Impacts on Family and Peers.

Having a member of a family with the Down syndrome disorder can create numerous strains on the family network. Ultimately influencing how the family unit interacts with one and other and the community that they are apart of. The Down Syndrome disorder can produce impacts that can produce strains that can be perceived as negative and positive. These strains/impacts may include the following;

- Time: Having a child/sibling/ student with DS would alter the amount of time you would need on certain points. For example in the morning when getting ready for school you would have to wake up that little bit earlier so one wouldn't be late. It would dictate a families life as you would have allocate more time from getting from point A to B

-Financial: With Down syndrome also comes numerous other conditions such eye sight, hearing, lack of muscle tone and congenital heart defects. To correct these health issues costs money there for placing a strain on the family. Financially some schools may not be able to provide the correct support a DS student needs this would be a major issue in a rural area as it would cost money to travel to a school that can provide for them. The severity of the DS manipulates financial situation.

Community: Acceptance within the community and the ability to find friends with in the schooling environment.

However stated before the impacts that DS imposes on a family and community can either be perceived as negative or positive. Having someone with DS can be a wonderful learning experience for the family and those around them because it allows you to see the world from a different angle. The supposed negative impacts can be counteracted by the correct support found with in the community i.e.; counsellor, if some one in family needs some one to talk to. Physical aids like a visual timetable and instructions throughout the house can create the organisation and gives the child with the down syndrome a bit of independence.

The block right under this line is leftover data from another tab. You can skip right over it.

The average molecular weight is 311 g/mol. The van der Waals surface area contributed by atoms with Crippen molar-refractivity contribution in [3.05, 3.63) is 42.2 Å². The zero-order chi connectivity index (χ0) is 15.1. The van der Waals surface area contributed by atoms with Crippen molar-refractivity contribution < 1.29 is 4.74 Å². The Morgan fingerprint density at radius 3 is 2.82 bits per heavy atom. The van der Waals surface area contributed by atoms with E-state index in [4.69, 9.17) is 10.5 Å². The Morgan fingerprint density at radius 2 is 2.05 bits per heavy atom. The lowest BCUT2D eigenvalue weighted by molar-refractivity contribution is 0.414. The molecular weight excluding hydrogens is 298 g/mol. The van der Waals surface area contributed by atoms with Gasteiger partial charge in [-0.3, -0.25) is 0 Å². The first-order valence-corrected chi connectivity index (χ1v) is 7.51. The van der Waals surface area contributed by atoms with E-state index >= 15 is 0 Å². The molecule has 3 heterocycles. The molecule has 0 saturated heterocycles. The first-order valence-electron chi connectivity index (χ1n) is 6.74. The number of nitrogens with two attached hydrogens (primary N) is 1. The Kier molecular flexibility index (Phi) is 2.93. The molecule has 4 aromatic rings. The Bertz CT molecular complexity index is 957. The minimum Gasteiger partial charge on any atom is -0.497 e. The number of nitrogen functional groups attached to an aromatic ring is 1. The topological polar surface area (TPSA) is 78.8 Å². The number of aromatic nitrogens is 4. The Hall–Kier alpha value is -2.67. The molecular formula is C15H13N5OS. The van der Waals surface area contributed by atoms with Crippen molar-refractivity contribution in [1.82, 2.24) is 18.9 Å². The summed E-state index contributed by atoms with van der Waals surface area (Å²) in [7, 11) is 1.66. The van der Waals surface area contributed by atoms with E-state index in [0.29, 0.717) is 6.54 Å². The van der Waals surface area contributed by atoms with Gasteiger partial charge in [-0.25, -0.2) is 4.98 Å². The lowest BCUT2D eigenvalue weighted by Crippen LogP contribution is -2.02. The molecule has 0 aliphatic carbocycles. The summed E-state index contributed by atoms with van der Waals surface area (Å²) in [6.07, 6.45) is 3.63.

References

- Developmental Disabilities. (2007-2008). Retrieved September 16, 2010, from Disability Resource Network of BC: http://www.drnbc.org/developmental.cmf

-Interactive Visual Timetable. (2007). Retrieved September 18, 2010, from Help Kidz Learn:
http://helpkidzlearn.com/parents/interactive_visual_timetable.html

- Issues for Families with Children with Down Syndrome. (2009) Retrieved September 18, 2010, from Down Syndrome Online: http://www.down-syndrome.org/information/family/overview/


- Learning Education And Schooling. (2006). Retrieved September 16, 2010, from Down Syndrome NSW: www.dsansw.org.au/index.php?pg=214

- Services Provided. (2010). Retrieved September 15, 2010, from Leincestershire Down Syndrome Group: http://www.leicesterdownsgroup.co.uk/leicester-downs-services.asp

- Teaching Strategies. (2009). Retrieved September 16, 2010, from Down Syndrome WA: http://dswa.asn.au/children/education/teaching-stradegies.html

- What is Down Syndrome?. (2010). Retrieved September 18, 2010, from ACT Down Syndrome Association: http://www.actdsa.asn.au/site/what.php